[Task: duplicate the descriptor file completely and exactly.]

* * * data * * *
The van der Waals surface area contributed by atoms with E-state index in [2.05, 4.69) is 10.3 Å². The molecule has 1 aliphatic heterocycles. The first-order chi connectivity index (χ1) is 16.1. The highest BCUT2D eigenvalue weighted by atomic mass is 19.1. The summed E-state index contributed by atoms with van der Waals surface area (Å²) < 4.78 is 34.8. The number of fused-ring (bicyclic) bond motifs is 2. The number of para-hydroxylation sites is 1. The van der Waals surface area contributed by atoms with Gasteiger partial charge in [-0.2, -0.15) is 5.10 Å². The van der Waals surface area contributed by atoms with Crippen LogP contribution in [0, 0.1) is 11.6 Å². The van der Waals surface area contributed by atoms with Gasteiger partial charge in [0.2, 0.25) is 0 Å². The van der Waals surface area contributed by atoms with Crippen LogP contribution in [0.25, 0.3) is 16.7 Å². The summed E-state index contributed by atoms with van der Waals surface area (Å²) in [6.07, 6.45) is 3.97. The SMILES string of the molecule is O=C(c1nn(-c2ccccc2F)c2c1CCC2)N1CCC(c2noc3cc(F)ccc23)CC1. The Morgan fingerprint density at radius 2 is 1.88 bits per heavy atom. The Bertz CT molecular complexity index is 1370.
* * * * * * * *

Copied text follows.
The van der Waals surface area contributed by atoms with E-state index in [2.05, 4.69) is 10.3 Å². The molecule has 1 aliphatic heterocycles. The first-order chi connectivity index (χ1) is 16.1. The highest BCUT2D eigenvalue weighted by atomic mass is 19.1. The summed E-state index contributed by atoms with van der Waals surface area (Å²) < 4.78 is 34.8. The number of fused-ring (bicyclic) bond motifs is 2. The number of para-hydroxylation sites is 1. The van der Waals surface area contributed by atoms with Gasteiger partial charge in [-0.2, -0.15) is 5.10 Å². The van der Waals surface area contributed by atoms with Crippen LogP contribution in [0, 0.1) is 11.6 Å². The van der Waals surface area contributed by atoms with Gasteiger partial charge in [0.2, 0.25) is 0 Å². The van der Waals surface area contributed by atoms with Crippen LogP contribution in [0.25, 0.3) is 16.7 Å². The summed E-state index contributed by atoms with van der Waals surface area (Å²) in [6.07, 6.45) is 3.97. The SMILES string of the molecule is O=C(c1nn(-c2ccccc2F)c2c1CCC2)N1CCC(c2noc3cc(F)ccc23)CC1. The Morgan fingerprint density at radius 2 is 1.88 bits per heavy atom. The Bertz CT molecular complexity index is 1370.